It’s hard to believe almost a year has passed since I took a look at the first Chop Chop “trilogy”. Of those games Chop Chop Runner was by far my favorite, and I honestly wasn’t a big fan of Tennis. Since then 4 new Chop Chop games have been released, so as you can tell I’m a bit behind. I want to get with the times, as it were, so I’m going to fast forward a bit to Chop Chop Caveman, the last game of the second “trilogy”. Now I’ll probably have to stop calling them that, since I don’t know that the games will always be released in groups of three, so it’s out of my system. Anyway, I haven’t had the chance to play Hockey yet, but of the Chop Chop games I’ve played thus far, Caveman is definitely the best. The game is the most polished of their 2D efforts, and the puzzle / platform genre for me is more interesting than sports games.
Chop Chop Ninja was an okay game, but I think Chop Chop Caveman is the game that Ninja wanted to be. You play a cute little caveman with a bad haircut that just wants to eat. In order to satisfy your hunger you’ll need to bash the denizens of your world into bite sized portions. Depending on the critter you can do this either by head butting them, slamming them on the descent of a jump, or throwing stuff at them. Once crushed they’ll turn into meat that you can eat which not only gets rid of them but has the added benefit of giving you a health point back if you’ve lost one. Some creatures will also eat the meat left over by other creatures, which I found to be a neat and amusing touch.
When you’re not busy feeding your face there are pebbles to collect, as well as three big jewels and a special food item on each level. You can beat the level without getting the jewels or food item, but I suspect it might be worth your while to collect everything if you can. In addition to collecting things and dispatching enemies there are also puzzles to solve. Along the way you’ll be able to pick up items that you can throw, and you can use these items to either collect hard to reach items or to knock over or destroy things in order to open up the path so you can continue your quest. None of the puzzles so far have been overly difficult, but sometimes you have to think about just the right place to hit something to cause the effect that you want.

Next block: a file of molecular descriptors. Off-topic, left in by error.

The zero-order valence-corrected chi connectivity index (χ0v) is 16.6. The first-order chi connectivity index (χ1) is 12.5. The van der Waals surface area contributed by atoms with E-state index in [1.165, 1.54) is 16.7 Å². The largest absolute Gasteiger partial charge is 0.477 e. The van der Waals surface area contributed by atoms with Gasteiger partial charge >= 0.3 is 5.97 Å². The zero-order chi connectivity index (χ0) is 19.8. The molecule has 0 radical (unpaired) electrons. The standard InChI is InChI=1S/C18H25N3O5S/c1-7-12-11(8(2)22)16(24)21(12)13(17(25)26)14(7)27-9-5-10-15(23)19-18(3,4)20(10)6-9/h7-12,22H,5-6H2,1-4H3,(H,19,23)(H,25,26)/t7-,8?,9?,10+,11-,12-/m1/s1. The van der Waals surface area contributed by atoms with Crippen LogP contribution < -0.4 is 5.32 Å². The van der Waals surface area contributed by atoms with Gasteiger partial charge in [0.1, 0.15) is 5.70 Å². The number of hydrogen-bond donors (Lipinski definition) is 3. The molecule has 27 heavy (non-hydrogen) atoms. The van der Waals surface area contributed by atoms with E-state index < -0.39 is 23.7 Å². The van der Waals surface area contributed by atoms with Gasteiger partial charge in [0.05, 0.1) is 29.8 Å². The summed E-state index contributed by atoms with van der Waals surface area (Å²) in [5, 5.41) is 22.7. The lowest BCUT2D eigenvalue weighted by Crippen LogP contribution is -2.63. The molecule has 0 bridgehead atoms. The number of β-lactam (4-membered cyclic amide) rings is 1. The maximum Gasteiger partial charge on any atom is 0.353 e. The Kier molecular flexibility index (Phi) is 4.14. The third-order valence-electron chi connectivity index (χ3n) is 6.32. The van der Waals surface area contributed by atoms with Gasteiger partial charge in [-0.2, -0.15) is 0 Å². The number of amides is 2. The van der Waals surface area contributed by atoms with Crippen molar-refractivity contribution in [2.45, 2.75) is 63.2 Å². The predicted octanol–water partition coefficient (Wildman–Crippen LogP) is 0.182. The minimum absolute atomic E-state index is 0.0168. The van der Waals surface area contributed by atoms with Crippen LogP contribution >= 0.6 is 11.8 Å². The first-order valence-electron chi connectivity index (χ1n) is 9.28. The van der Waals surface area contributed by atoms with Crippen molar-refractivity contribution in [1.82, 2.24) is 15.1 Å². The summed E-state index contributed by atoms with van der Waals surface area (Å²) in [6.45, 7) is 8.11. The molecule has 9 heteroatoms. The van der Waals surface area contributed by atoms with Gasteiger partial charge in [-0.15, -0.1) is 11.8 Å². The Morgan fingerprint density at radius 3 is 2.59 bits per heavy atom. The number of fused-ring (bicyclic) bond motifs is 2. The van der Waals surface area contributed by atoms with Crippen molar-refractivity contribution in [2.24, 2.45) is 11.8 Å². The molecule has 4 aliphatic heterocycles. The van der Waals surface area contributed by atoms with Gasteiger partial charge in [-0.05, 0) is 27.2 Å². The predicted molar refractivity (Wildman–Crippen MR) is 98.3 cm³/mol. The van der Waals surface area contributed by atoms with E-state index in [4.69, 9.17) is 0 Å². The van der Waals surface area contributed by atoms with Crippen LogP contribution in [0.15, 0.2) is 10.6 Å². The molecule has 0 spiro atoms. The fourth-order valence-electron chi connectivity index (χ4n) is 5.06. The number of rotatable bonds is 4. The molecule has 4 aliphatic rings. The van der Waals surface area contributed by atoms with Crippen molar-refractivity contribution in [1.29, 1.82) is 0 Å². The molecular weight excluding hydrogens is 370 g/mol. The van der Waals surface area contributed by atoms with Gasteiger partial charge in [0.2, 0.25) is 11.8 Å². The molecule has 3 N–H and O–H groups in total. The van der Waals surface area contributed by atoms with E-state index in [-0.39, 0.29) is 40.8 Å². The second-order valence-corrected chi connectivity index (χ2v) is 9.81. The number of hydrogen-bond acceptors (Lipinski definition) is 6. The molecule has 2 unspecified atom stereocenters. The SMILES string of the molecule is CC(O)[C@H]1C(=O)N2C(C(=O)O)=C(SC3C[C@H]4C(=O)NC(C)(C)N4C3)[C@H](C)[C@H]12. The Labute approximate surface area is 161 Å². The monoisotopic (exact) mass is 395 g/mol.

To control your character you can either use a virtual d-pad or a method where your actions are based on the location you tap relative to the caveman. The relative positioning thing isn’t bad, but I much prefer the virtual d-pad. This gives you buttons for moving left and right, jumping, and bashing / headbutting when appropriate. To pick up the objects that you can throw you just walk into them, and to actually throw them you draw a path in the direction you want them to go. You do have to be careful that you’re not standing under an object you throw should it come back down, because it can actually hurt you.
There’s no question the game play is the best out of any Chop Chop game I’ve played so far, but I’d have to say that sentiment follows through to the graphics as well. The caveman looks great with his bowl haircut and lack of general facial features (except for a big mouth at the moment he eats something). The dinosaurs are quite amusing in their design, especially the Tyrannosaurus like one with the stubby legs. Each level set has a unique look while still retaining the overall feel of a platform game. All they need to do is transfer this level of style to their 3D engine and they’ll have some of the best looking 3D cartoon games around.
The sound effects are decent enough, though I wouldn’t in any way rave about them. What I do like is the little chomp every time the caveman eats something. What I find a bit disappointing is that none of the dinosaurs make any noise. What’s up with that? Anyway, the music makes up for any deficiencies in the sound effects. Each world has its own theme, and so far they’ve been pretty enjoyable. While I feel good music is important to any game, I remember spending lots of time with certain console games on pause, just listening to the music (especially in the 16 bit era).
Based on what I’ve played of Chop Chop Caveman so far, I’m looking forward to seeing what the franchise will have to offer moving forward. They’re definitely refining their work with each new installment in the Chop Chop Universe, and it will certainly be worth keeping an eye on over the coming months. In the mean time, if you haven’t already delved into the world of Chop Chop, or you just haven’t gotten Caveman yet, I wouldn’t wait any longer. The traditional platform game play blended with basic physics puzzles and whimsical prehistoric cartoon characters is certainly worth the asking price. Not to mention the fact the game is universal, and it runs really well on my “ancient” iPod Touch 2G with iOS 3.1.3.
Quick Looks link: [All About Quick Looks]